New sign that triggers Alzheimer’s risk: study warns scientists are wrong

New sign that triggers Alzheimer's risk: study warns scientists are wrong

Alzheimer’s disease continues to be the most common cause of dementia in Spain. According to data from the Spanish Neurological Society (SEN), about 40,000 new cases are diagnosed in our country every year, which are added to the 800,000 Spaniards who already suffer from this pathology. Experts recommend leading a healthy lifestyle, especially a good diet and physical exercise, because they can protect us from some chronic diseases. However, there are other factors that we can do little about, such as amyloid.

This protein usually accumulates in the brain of patients suffering from neurodegenerative diseases such as Alzheimer’s disease. It is for this reason the accumulation of amyloid plaques is considered one of the most prominent features of this disease, as far as brain tissue is concerned. In fact, for many decades, neuroscientists believed that the accumulation of amyloid plaques, along with tau protein clumps, was the direct culprit in the development of this disease.

Instead, a study published this Monday in the journal Natural medicine to show it amyloid is not primarily responsible for a person suffering from Alzheimer’s disease. This was confirmed by scientists from the University of Pittsburgh School of Medicine (United States of America) after conducting a blood test on more than 1000 people. All without problems on a cognitive level.

Drugs for another purpose

The results of this research reveal, first, that amyloid is not a clear indicator that a person might develop Alzheimer’s disease. At least if it is detected individually, because, as scientists have found, only those people who have a combination of amyloid and blood markers of abnormal astrocyte activation are at risk of this disease.

For a very short time, practically everything was unknown about astrocytes. It was not even considered that they could play an important role in communication between neurons. However, thanks to the find with the Spanish seal, it was possible to recognize it they act as mediators in communication between neurons. “Astrocytes coordinate the relationship between brain amyloid and tau protein like an orchestra conductor.” The speaker is lead physician Bruna Bellaver, lead author of the study that revealed the importance of this cell in Alzheimer’s patients.

[El mal hábito diario muy extendido en España que daña el cerebro y acelera el alzhéimer]

Discovery places astrocytes at center stage as key regulators of disease progressionwhich challenges the notion that amyloid is sufficient to trigger Alzheimer’s disease,” adds Dr. Tharick Pascoal, professor of psychiatry and neurology at the University of Pittsburgh and another author of the paper.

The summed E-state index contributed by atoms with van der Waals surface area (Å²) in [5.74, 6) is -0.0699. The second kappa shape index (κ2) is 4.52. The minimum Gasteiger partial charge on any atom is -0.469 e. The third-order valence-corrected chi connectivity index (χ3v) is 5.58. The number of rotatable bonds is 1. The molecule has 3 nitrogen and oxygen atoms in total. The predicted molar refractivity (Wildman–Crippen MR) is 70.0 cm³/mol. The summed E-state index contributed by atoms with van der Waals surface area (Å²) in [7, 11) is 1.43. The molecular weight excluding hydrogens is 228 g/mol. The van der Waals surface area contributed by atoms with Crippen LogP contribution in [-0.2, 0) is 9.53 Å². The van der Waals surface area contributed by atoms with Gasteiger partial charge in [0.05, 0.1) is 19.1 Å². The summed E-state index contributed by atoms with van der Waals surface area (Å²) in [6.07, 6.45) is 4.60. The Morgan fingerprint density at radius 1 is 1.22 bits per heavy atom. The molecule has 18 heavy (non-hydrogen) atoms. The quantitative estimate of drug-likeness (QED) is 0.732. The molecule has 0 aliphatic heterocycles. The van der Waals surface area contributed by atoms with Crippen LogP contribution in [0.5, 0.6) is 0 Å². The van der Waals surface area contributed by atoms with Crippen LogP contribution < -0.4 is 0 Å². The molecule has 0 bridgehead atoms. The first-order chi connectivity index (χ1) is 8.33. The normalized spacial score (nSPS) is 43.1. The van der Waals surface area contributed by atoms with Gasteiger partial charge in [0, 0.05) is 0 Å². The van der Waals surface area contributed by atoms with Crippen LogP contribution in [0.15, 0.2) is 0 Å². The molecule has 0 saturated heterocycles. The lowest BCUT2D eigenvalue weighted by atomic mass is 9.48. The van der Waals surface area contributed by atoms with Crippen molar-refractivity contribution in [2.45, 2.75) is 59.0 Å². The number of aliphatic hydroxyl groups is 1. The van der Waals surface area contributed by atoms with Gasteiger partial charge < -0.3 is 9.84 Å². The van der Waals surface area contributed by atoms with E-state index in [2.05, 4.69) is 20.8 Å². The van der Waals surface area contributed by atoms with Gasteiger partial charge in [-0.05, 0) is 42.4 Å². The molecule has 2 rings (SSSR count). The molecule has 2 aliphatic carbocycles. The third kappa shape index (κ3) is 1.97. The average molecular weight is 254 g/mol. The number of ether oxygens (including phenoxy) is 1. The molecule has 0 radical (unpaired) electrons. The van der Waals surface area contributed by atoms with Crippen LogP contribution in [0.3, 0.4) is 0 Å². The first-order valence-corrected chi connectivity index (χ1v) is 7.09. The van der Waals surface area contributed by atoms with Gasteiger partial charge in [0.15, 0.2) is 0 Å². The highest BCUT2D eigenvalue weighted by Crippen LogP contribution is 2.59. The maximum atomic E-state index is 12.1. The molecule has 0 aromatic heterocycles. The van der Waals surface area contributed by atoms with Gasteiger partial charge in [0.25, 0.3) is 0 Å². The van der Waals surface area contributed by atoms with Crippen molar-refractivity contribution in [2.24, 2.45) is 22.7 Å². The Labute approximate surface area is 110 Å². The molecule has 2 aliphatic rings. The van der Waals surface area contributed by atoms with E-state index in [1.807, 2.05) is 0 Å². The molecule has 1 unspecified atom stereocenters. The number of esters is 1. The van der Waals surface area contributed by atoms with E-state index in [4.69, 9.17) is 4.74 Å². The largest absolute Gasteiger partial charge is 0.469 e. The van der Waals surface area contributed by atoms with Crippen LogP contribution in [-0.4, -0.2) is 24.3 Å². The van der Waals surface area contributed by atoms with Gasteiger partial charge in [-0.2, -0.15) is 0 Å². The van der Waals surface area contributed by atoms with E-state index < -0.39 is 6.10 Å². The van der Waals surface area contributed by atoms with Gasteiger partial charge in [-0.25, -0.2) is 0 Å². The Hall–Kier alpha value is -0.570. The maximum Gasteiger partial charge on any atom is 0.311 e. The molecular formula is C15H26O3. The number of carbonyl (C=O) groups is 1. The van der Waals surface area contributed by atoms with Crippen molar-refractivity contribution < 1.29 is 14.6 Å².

The expert also points out that due to the assumption that amyloid was “directly responsible” for Alzheimer’s disease, the production of drugs to alleviate the consequences of this disease was focused mainly on the fight against amyloid and tau, while the relevance of other processes was overlooked.

This is why Pascoal believes that altering other brain processes may be as important as the amyloid burden itself in initiating the neuronal death that characterizes rapid cognitive decline. One such brain process is inflammation of the brain, also known as encephalitis, in which astrocytes play a key role in its protection.

In previous research, this American university professor and his group found that inflammation of brain tissue is a direct cause of cognitive decline in Alzheimer’s patients. Now, nearly two years later, scientists have revealed that too cognitive decline can be predicted by a blood test.

With the goal of stopping disease progression earlier, studies are moving into ever earlier stages of the disease, so correct early diagnosis of Alzheimer’s risk is critical to success. However, after this study, the presence of amyloid in an individual was no longer considered a sufficient factor to invite said person to try an experimental therapy.

In other words, the inclusion of markers such as astrocytes that do not fulfill their original function will improve the selection of patients who are likely to progress to later stages of Alzheimer’s disease and therefore to help refine the selection of candidates to the therapeutic interventions most likely to benefit.

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